(defun number-word-histogram (max-value stem-size &optional (base-stem nil) (min-value 1)) "For all integers from MIN-VALUE to MAX-VALUE, return the number of integers, the total length of the English words for their values, and their sum for those whose words are the same up to STEM-SIZE. If BASE-STEM is specified, the word must begin with it." (flet ((bad-stem-p (word) (and base-stem (or (< (length word) (length base-stem)) (string/= (subseq word 0 (length base-stem)) base-stem)))) (stem-tally (stem histogram) (multiple-value-bind (tally exists) (gethash stem histogram) (if exists tally (list 0 0 0 0 0))))) (let ((histogram (make-hash-table :test 'equal)) (max-stem-size (+ stem-size (length base-stem)))) (do* ((i min-value (1+ i)) (word (stripped-number-word i) (stripped-number-word i))) ((> i max-value) histogram) (unless (bad-stem-p word) (let* ((stem-length (min (length word) max-stem-size)) (stem (subseq word 0 stem-length)) (tally (stem-tally stem histogram))) (setf (gethash stem histogram) (list (1+ (first tally)) (+ (second tally) (length word)) (+ (third tally) i) (if (zerop (fourth tally)) i (min i (fourth tally))) (max i (fifth tally)))))))))) (defun test-histogram (max-value stem-size &optional (base-stem nil)) (let ((totals (list 0 0 0 0 0))) (maphash (lambda (key value) (setf totals (mapcar #'+ totals value)) (format t "~S ~S~&" key value)) (number-word-histogram max-value stem-size base-stem)) totals))

A couple of quick tests show this is still working:

(test-histogram 10000 4) "sixt" (1011 29533 6500161 16 6999) "twot" (1000 29440 2499500 2000 2999) "six" (1 3 6 6 6) "ten" (1 3 10 10 10) "eigh" (1112 33603 8585321 8 8999) "twel" (1 6 12 12 12) "twen" (10 96 245 20 29) "thre" (1101 33499 3534453 3 3999) "thir" (11 104 358 13 39) "seve" (1112 33614 7575219 7 7999) "two" (1 3 2 2 2) "one" (1 3 1 1 1) "fift" (11 93 560 15 59) "oneh" (100 1854 14950 100 199) "five" (1101 32398 5554455 5 5999) "fort" (10 86 445 40 49) "tent" (1 11 10000 10000 10000) "onet" (1000 29440 1499500 1000 1999) "elev" (1 6 11 11 11) "four" (1102 32406 4544468 4 4999) "sixh" (100 1854 64950 600 699) "nine" (1112 32502 9595423 9 9999) "twoh" (100 1854 24950 200 299) (10000 292411 50005000 14082 65406) (test-histogram 10000 2 "nine") "ninete" (1 8 19 19 19) "nineth" (1000 30440 9499500 9000 9999) "ninehu" (100 1954 94950 900 999) "ninety" (10 96 945 90 99) "nine" (1 4 9 9 9) (1112 32502 9595423 10018 11125)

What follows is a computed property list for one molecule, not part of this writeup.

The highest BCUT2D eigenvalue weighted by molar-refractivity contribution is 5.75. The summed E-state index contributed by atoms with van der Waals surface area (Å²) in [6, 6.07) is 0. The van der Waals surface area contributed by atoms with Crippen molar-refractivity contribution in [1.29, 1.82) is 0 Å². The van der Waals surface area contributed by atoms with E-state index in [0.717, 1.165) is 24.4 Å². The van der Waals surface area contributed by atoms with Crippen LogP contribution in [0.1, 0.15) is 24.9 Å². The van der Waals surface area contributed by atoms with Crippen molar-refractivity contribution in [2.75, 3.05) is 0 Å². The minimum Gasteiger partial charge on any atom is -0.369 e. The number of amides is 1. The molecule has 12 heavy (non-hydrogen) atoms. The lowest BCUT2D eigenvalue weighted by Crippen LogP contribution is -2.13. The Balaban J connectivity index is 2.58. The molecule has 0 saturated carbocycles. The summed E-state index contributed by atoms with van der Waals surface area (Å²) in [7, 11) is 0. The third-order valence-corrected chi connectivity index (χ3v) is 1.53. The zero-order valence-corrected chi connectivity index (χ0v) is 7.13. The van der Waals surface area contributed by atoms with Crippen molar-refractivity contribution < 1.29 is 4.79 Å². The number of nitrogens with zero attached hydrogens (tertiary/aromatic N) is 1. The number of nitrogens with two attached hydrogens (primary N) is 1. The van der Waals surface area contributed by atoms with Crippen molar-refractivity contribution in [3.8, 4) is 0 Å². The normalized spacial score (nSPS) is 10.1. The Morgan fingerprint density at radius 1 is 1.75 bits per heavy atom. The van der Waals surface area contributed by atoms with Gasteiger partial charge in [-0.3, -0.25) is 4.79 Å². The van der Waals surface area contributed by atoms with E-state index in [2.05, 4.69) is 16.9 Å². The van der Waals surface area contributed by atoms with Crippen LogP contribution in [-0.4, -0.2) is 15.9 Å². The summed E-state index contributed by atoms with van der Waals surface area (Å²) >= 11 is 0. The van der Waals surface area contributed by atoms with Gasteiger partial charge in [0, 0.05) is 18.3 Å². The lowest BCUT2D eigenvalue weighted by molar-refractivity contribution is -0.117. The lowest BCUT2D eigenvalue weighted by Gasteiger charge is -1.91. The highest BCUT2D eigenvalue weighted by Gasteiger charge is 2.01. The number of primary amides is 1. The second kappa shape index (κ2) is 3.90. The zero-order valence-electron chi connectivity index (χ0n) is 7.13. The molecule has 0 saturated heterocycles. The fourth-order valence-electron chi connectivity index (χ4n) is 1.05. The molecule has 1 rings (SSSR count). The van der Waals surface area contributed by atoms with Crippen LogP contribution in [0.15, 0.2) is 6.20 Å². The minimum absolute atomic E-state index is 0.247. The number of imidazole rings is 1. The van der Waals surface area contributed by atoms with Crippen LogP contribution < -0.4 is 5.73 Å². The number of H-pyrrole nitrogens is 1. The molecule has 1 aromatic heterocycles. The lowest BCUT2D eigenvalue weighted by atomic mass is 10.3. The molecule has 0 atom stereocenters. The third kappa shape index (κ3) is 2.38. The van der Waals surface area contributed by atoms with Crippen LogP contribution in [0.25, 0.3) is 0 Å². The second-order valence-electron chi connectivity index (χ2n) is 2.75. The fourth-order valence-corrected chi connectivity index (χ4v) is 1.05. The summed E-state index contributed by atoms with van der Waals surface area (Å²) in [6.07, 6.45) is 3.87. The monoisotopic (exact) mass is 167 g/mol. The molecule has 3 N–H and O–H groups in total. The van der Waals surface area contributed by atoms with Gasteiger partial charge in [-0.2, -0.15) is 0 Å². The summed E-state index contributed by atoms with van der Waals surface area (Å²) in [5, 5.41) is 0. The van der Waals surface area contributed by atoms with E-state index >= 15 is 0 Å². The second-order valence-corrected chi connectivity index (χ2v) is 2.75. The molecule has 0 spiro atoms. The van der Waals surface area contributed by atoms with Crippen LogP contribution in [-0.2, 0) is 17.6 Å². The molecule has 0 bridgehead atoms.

I'll start this one running on the big machine.

To find out where the 51 billionth letter resides, I need to sort the word stems alphabetically and compute a rolling sum of the letter counts. The first part is straightforward:

(defun sorted-stem-letters (histogram) "Return a list of word stems and the total number of word letters up to and including that stem, ordered alphabetically." (let ((letters (list))) (maphash (lambda (key value) (push (list key (second value)) letters)) histogram) (sort letters #'string< :key #'car))) (sorted-stem-letters (number-word-histogram 10000 5)) (("eight" 33603) ("eleve" 6) ("fifte" 7) ("fifty" 86) ("five" 4) ("fiveh" 1954) ("fivet" 30440) ("forty" 86) ("four" 4) ("fourh" 1954) ("fourt" 30448) ("nine" 4) ("nineh" 1954) ("ninet" 30544) ("one" 3) ("onehu" 1854) ("oneth" 29440) ("seven" 33614) ("six" 3) ("sixhu" 1854) ("sixte" 7) ("sixth" 29440) ("sixty" 86) ("ten" 3) ("tenth" 11) ("thirt" 104) ("three" 33499) ("twelv" 6) ("twent" 96) ("two" 3) ("twohu" 1854) ("twoth" 29440))

Computing the rolling sums requires adding up all of the letter counts for the pairs up to and including the current pair, and updating the current pair with that value. `mapcon` is the obvious choice for dealing with lists `cdr` by `cdr`. A moment's thought gives the solution (working the first time, of course, without any need to build it up piece by piece):

(defun rolling-sum (name-value-list) "Return a list representing the rolling sums of the values in NAME-VALUE-LIST. NAME-VALUE-LIST is assumed to be in alphabetical (or other appropriate) order." (let ((reversed-list-of-lists (mapcon #'list (reverse name-value-list)))) (reverse (mapcar #'list (mapcar #'caar reversed-list-of-lists) (mapcar (lambda (list) (apply #'+ list)) (mapcar (lambda (list) (mapcar #'cadr list)) reversed-list-of-lists)))))) (rolling-sum (sorted-stem-letters (number-word-histogram 10000 5))) (("eight" 33603) ("eleve" 33609) ("fifte" 33616) ("fifty" 33702) ("five" 33706) ("fiveh" 35660) ("fivet" 66100) ("forty" 66186) ("four" 66190) ("fourh" 68144) ("fourt" 98592) ("nine" 98596) ("nineh" 100550) ("ninet" 131094) ("one" 131097) ("onehu" 132951) ("oneth" 162391) ("seven" 196005) ("six" 196008) ("sixhu" 197862) ("sixte" 197869) ("sixth" 227309) ("sixty" 227395) ("ten" 227398) ("tenth" 227409) ("thirt" 227513) ("three" 261012) ("twelv" 261018) ("twent" 261114) ("two" 261117) ("twohu" 262971) ("twoth" 292411))